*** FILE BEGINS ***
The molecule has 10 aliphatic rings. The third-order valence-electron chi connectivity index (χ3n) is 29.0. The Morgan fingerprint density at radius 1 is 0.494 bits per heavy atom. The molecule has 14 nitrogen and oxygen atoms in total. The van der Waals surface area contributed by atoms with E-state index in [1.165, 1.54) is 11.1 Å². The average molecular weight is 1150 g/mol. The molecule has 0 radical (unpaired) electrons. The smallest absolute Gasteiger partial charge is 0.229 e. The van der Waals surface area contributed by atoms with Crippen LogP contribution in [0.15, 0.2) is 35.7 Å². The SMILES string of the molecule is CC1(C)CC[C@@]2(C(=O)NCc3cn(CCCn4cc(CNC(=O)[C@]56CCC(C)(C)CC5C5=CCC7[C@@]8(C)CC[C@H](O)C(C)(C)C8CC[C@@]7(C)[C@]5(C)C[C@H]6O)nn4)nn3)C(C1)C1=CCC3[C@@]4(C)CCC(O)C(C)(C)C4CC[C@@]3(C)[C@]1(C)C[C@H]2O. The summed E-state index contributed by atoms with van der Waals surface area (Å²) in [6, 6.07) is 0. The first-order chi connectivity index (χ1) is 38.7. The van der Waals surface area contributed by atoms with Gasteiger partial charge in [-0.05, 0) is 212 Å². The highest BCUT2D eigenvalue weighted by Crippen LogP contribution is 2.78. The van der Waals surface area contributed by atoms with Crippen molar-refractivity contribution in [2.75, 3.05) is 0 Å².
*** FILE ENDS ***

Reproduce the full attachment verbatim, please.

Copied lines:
The molecule has 10 aliphatic rings. The third-order valence-electron chi connectivity index (χ3n) is 29.0. The Morgan fingerprint density at radius 1 is 0.494 bits per heavy atom. The molecule has 14 nitrogen and oxygen atoms in total. The van der Waals surface area contributed by atoms with E-state index in [1.165, 1.54) is 11.1 Å². The average molecular weight is 1150 g/mol. The molecule has 0 radical (unpaired) electrons. The smallest absolute Gasteiger partial charge is 0.229 e. The van der Waals surface area contributed by atoms with Crippen LogP contribution in [0.15, 0.2) is 35.7 Å². The SMILES string of the molecule is CC1(C)CC[C@@]2(C(=O)NCc3cn(CCCn4cc(CNC(=O)[C@]56CCC(C)(C)CC5C5=CCC7[C@@]8(C)CC[C@H](O)C(C)(C)C8CC[C@@]7(C)[C@]5(C)C[C@H]6O)nn4)nn3)C(C1)C1=CCC3[C@@]4(C)CCC(O)C(C)(C)C4CC[C@@]3(C)[C@]1(C)C[C@H]2O. The summed E-state index contributed by atoms with van der Waals surface area (Å²) in [6, 6.07) is 0. The first-order chi connectivity index (χ1) is 38.7. The van der Waals surface area contributed by atoms with Gasteiger partial charge in [-0.05, 0) is 212 Å². The highest BCUT2D eigenvalue weighted by Crippen LogP contribution is 2.78. The van der Waals surface area contributed by atoms with Crippen molar-refractivity contribution in [2.75, 3.05) is 0 Å².